Working with the understudied writings of the ‘little academy’ convened by the Ferrar family at Little Gidding (c.1631–33), this chapter explores how oral, handwritten and printed discourse became devotional by the grace of God and in the presence of God. Drawing on a hybrid blend of Humanist, post-Calvinist and Arminian influences, the Ferrars’ cerebral musings foraged the past to feed their present, as part of a cycle of theological, social and textual reappropriation. This research challenges and complements current thinking about the materiality of devotional culture. It also provides a unique insight into the trajectory of devotional endeavours from minority to mainstream, and how these were dissected and assimilated by the industrious learners at Little Gidding.
Published in the year of his wife Margaret’s death, Poetical Fragments (1681) was linked to the dissenting clergyman Richard Baxter’s ‘sorrows and sufferings’ as a bereaved husband, but also those of his wife stretching back to when she was a member of his flock in need of spiritual consolation, and finally those of the ‘near Friends in Sickness, and other deep Affliction’ of the title page. In both the Poetical Fragments and later Additions (1683), Baxter made a special plea for ‘passions’ as a key part of devotional identity: they were both the motive for spiritual song and an essential for spiritual life, without which ‘it will be hard to have any pleasant thoughts of Heaven’. This essay explores how ‘passions’ applied to the evolving devotional identity of Baxter himself and how Baxter used personal loss to present to his readers a new kind of practical divinity: consolation – of self as much as others – through a poetics of the ‘passions’.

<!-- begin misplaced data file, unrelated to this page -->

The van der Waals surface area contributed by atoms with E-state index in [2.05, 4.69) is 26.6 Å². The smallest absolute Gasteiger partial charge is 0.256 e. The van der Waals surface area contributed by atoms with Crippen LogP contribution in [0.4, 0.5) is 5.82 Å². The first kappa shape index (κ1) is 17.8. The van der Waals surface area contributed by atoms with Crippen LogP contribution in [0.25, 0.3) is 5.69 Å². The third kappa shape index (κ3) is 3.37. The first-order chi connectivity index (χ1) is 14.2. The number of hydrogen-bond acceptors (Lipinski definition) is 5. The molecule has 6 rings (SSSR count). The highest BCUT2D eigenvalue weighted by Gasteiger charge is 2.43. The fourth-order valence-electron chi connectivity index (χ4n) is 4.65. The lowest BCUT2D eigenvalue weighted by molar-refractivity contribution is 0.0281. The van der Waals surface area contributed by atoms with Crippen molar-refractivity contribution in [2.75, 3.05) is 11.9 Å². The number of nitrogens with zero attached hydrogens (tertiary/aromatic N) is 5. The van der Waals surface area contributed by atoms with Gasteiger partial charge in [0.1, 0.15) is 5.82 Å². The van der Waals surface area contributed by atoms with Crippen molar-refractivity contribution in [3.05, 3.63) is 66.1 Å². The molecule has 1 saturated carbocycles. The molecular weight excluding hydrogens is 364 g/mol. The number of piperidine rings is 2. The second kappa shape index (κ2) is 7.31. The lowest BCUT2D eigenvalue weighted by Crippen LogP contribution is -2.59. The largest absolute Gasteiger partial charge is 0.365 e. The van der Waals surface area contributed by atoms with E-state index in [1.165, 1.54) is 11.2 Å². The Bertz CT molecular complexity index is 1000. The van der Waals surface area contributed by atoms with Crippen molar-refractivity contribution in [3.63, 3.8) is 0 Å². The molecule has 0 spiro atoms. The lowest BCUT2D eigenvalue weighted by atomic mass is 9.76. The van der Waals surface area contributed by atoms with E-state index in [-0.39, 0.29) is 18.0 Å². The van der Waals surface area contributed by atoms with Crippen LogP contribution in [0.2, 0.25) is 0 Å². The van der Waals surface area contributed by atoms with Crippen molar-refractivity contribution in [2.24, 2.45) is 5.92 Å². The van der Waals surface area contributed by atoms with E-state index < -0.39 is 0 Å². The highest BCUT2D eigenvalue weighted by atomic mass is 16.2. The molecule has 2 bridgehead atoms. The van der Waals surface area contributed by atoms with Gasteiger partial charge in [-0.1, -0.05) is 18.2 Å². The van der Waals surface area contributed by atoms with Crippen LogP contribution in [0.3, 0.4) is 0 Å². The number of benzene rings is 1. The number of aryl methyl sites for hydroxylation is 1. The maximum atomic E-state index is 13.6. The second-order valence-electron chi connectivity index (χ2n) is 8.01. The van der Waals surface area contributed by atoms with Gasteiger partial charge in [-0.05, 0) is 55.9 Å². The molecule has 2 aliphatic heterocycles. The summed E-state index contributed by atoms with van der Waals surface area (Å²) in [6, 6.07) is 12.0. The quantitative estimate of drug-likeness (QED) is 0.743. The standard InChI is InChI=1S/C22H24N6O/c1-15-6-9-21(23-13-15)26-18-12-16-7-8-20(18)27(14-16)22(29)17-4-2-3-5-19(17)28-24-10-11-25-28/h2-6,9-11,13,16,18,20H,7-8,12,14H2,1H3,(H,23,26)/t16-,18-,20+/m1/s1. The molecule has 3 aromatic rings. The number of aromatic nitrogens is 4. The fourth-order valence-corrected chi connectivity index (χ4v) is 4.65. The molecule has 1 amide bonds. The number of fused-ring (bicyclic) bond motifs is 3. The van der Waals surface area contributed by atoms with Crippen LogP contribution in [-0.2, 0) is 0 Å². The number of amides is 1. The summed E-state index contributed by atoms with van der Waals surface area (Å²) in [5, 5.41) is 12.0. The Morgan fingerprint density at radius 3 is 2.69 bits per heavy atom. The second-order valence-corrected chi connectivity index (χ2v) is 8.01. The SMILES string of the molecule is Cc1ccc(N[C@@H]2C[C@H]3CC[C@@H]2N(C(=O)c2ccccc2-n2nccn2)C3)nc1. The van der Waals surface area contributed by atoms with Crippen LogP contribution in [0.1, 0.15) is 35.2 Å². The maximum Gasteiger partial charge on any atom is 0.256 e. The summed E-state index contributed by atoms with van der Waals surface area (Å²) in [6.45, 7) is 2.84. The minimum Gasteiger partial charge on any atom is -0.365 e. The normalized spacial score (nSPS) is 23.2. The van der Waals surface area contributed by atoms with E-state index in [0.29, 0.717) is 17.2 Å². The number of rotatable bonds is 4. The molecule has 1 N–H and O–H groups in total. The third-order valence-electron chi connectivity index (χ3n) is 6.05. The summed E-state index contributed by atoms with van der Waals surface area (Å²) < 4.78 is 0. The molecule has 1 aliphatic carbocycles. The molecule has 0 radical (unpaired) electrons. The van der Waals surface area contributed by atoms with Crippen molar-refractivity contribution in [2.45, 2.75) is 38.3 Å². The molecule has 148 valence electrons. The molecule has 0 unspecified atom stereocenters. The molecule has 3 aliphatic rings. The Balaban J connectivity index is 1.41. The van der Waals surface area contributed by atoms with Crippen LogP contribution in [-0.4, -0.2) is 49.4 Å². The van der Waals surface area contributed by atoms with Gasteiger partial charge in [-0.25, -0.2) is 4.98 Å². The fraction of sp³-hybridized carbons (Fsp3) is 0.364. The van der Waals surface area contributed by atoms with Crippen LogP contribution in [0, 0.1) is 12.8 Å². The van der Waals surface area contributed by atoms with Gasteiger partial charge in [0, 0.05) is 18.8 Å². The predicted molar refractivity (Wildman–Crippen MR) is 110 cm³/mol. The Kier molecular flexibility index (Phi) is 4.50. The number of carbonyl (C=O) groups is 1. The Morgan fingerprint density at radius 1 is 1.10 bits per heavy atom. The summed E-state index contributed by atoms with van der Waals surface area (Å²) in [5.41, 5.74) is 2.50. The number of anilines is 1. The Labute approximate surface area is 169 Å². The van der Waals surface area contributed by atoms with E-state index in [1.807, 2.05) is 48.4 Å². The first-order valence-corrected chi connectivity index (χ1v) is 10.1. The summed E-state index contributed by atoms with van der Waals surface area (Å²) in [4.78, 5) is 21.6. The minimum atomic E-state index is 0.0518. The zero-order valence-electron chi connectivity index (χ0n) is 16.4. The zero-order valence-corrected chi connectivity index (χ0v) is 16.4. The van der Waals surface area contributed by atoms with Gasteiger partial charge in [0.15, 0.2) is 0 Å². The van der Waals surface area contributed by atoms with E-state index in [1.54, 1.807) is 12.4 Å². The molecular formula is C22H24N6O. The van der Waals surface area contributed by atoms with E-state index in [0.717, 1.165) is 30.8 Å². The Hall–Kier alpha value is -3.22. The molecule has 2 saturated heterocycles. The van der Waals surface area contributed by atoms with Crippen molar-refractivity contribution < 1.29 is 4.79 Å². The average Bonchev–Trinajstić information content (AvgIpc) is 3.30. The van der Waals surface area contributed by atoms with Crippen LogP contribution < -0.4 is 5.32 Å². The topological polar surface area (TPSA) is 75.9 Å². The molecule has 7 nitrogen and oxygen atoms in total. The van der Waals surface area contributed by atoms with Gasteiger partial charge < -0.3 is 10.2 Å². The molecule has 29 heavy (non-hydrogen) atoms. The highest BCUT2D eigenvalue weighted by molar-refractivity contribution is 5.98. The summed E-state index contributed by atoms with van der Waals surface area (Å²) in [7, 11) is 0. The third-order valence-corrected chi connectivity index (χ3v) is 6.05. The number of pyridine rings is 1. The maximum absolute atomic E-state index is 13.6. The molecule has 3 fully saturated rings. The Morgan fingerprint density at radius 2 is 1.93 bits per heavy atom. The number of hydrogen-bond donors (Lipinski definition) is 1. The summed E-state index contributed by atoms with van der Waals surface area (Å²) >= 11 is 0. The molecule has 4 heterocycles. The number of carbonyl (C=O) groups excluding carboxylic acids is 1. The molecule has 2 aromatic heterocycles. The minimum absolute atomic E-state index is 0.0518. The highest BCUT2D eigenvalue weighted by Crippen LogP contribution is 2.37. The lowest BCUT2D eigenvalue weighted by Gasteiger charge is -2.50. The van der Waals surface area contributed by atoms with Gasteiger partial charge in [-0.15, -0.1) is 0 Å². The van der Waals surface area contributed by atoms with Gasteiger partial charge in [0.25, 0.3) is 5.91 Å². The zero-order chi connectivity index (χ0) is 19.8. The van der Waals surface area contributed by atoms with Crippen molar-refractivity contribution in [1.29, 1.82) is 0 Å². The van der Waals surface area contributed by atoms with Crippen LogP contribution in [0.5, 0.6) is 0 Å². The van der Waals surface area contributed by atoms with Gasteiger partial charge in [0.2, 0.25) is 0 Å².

This chapter presents the results of a survey of United Kingdom museums and archaeological establishments, and introduces the current facts and theories about these artefacts. The artefacts concerned provide physical evidence of the continuation and survival of counter-witchcraft practices before, during and after the witch trials. The archaeological record illuminates historical understanding of witchcraft and the popular fear of misfortune by providing primary physical evidence of individual actions, and therefore requires more consideration from those researching the cultural history of witchcraft and magic. Objects such as witch-bottles, dried cats, horse skulls, shoes, written charms and numerous other items have been discovered concealed inside houses in significant quantities from the early modern period until well into the twentieth century. All these archaeological finds provide material evidence for the continued preoccupation with witchcraft and evil influences from the early modern period through to the early twentieth century.